Treasury first to jump to Networx

After three years of controversy, the agency begins its network modernization project

4 steps to transition

Other agencies may not be as prepared as the Treasury Department to make the transition to a modern network, said Karl Krumbholz, director of Network Services Programs at the General Services Administration. Some agencies could find the transition challenging because they must:

  • Validate their inventory of services to be transitioned.
  • Describe their requirements clearly and in a way that Networx awardees have a fair opportunity to compete for their services.
  • Write and submit orders for services.
  • Prioritize orders to avoid creating bottlenecks in the process for awardees who must fulfill the orders.

— Mary Mosquera

The Treasury Department was ready three years ago to begin modernizing its voice and data networks. But then it fought a losing battle with the Bush administration and Congress.

Treasury had wanted to award its own telecommunications modernization contract, but it finally agreed to use the General Services Administration’s governmentwide Networx contract. Last month, Treasury awarded a contract to AT&T just as it had three years ago, but this time under GSA’s Networx Universal contract.

“Treasury is the first agency to have completed a fair opportunity decision under either Networx Universal or Enterprise contract, and we expect [it] will be the first agency to begin ordering service,” said Karl Krumbholz, director of the GSA’s Network Services Programs.

In other Networx activity, the Railroad Retirement Board awarded a contract to Qwest, worth $1.4 million in the first year. Seven other agencies are in various stages of preparing to use Networx, Krumbholz said, although he declined to name them. The Homeland Security Department said it is reviewing proposals from Networx

Agency officials say they are ready to enter a new telecom era. “Treasury can now begin its transition to a completely performance-based, managed services arrangement,” said Michael Duffy, Treasury’s chief information officer. Treasury will specify service-level agreements based on 12 major performance metrics. AT&T will design, implement and operate the network to meet or exceed those service levels, Duffy said.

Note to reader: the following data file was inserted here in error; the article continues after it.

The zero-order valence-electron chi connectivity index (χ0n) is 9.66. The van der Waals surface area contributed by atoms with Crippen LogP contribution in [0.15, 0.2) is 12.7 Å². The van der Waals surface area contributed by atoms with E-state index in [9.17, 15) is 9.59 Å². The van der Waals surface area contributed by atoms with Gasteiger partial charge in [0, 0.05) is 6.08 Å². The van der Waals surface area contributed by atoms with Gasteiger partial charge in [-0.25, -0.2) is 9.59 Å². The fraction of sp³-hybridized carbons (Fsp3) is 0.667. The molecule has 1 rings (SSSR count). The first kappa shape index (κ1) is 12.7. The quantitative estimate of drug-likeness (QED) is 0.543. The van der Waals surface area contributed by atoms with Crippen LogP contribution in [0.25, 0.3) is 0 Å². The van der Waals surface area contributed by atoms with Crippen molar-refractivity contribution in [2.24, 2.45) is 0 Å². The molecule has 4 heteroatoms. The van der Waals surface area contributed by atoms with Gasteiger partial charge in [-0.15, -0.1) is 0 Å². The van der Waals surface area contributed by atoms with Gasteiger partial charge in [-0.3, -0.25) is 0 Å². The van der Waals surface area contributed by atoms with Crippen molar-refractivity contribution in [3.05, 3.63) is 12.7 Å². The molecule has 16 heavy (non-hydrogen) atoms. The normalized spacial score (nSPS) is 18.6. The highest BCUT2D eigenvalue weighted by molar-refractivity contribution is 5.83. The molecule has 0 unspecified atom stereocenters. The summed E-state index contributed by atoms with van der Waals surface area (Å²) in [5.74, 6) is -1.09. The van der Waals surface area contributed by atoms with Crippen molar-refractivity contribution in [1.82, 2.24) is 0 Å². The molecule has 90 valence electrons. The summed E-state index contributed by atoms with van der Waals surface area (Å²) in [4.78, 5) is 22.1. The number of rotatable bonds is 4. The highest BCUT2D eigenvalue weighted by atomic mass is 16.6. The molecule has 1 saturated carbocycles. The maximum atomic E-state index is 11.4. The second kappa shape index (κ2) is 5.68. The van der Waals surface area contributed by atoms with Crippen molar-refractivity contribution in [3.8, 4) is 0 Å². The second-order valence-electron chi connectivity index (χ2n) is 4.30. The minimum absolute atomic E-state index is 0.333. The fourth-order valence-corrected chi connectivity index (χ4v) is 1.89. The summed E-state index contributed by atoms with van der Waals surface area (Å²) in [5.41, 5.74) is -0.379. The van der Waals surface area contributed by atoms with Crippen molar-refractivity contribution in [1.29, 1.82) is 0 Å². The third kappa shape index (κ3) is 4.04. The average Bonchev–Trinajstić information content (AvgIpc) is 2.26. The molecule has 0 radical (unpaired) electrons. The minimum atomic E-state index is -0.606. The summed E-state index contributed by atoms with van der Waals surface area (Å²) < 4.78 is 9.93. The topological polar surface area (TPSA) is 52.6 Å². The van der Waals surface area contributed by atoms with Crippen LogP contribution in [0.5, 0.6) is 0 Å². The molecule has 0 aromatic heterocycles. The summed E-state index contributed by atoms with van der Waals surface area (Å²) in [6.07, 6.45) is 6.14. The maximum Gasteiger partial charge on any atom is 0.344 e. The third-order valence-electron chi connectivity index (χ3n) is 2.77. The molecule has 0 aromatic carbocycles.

Treasury’s next milestone will be a transition plan to move all Treasury sites from the current Treasury Communications System to TNet. Treasury teams are working with AT&T to ensure a smooth transition, Duffy said.

AT&T also said it has started to work closely with Treasury to meet the TNet deployment schedule.

Before GSA awarded Networx, Treasury had issued an enterprise network services request for proposals, but it was opposed by the Office of Management and Budget, GSA and lawmakers. At that time, GSA was developing Networx, and it planned to use agencies’ combined market power to drive down prices.

That strategy apparently is starting to yield results. Treasury’s 10-year contract with AT&T is worth $270 million. Three years ago, Treasury had estimated that it would pay $1 billion to award its own networks modernization contract.

“We got a top-quality technical solution at prices that exceeded our expectations,” Duffy said during the award announcement Sept. 24.
As the first Networx user, Treasury will get a lot of attention, said Warren Suss, president of Suss Consulting. Treasury must make the transition from a contract it has with Northrop Grumman. The agency extended the company’s contract until GSA awarded Networx.

For most agencies, making the transition from the previous governmentwide FTS 2001 vehicle to Networx will be the most challenging phase, Suss said. Industry capacity might be a factor in the transition phase, he added. “We’re dealing with an industry that is running much leaner than when FTS 2001 was awarded. It has gone through consolidations and layoffs, and the ramp-up for transition is significant.”

Other industry experts agreed that the telecom landscape has changed. In the three years since Treasury tried to begin its network modernization project, many evolutionary changes have occurred, said Frank Dzubeck, chief executive officer of Communication Networks Architects. “It’s not that people don’t know that this has occurred. It’s just that management has to take it into consideration. Management time now is going to be spent adjusting to the changes that have occurred.”

About the Author

Mary Mosquera is a reporter for Federal Computer Week.


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